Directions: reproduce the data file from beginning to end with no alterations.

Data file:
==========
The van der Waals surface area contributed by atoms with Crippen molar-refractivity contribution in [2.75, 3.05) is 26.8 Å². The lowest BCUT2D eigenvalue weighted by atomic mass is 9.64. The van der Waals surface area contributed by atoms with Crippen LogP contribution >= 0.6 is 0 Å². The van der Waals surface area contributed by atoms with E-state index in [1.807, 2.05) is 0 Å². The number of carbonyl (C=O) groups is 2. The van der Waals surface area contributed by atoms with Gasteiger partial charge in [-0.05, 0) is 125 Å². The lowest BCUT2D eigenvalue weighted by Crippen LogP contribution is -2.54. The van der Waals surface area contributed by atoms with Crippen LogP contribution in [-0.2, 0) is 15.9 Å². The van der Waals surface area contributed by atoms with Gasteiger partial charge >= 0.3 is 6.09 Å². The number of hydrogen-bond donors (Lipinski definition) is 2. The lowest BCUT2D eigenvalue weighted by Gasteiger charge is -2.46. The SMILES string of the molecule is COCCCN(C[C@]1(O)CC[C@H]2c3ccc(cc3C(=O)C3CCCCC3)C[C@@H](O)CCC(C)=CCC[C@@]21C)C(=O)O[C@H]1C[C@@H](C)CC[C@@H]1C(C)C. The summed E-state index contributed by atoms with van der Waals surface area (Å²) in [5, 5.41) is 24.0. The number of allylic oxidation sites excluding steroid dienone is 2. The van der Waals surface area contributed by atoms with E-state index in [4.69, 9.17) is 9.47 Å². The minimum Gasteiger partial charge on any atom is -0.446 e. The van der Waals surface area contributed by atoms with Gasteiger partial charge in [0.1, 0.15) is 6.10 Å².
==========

The van der Waals surface area contributed by atoms with Crippen molar-refractivity contribution in [2.75, 3.05) is 26.8 Å². The lowest BCUT2D eigenvalue weighted by atomic mass is 9.64. The van der Waals surface area contributed by atoms with Crippen LogP contribution >= 0.6 is 0 Å². The van der Waals surface area contributed by atoms with E-state index in [1.807, 2.05) is 0 Å². The number of carbonyl (C=O) groups is 2. The van der Waals surface area contributed by atoms with Gasteiger partial charge in [-0.05, 0) is 125 Å². The lowest BCUT2D eigenvalue weighted by Crippen LogP contribution is -2.54. The van der Waals surface area contributed by atoms with Crippen LogP contribution in [-0.2, 0) is 15.9 Å². The van der Waals surface area contributed by atoms with Gasteiger partial charge >= 0.3 is 6.09 Å². The number of hydrogen-bond donors (Lipinski definition) is 2. The lowest BCUT2D eigenvalue weighted by Gasteiger charge is -2.46. The SMILES string of the molecule is COCCCN(C[C@]1(O)CC[C@H]2c3ccc(cc3C(=O)C3CCCCC3)C[C@@H](O)CCC(C)=CCC[C@@]21C)C(=O)O[C@H]1C[C@@H](C)CC[C@@H]1C(C)C. The summed E-state index contributed by atoms with van der Waals surface area (Å²) in [5, 5.41) is 24.0. The number of allylic oxidation sites excluding steroid dienone is 2. The van der Waals surface area contributed by atoms with E-state index in [4.69, 9.17) is 9.47 Å². The minimum Gasteiger partial charge on any atom is -0.446 e. The van der Waals surface area contributed by atoms with Gasteiger partial charge in [0.1, 0.15) is 6.10 Å².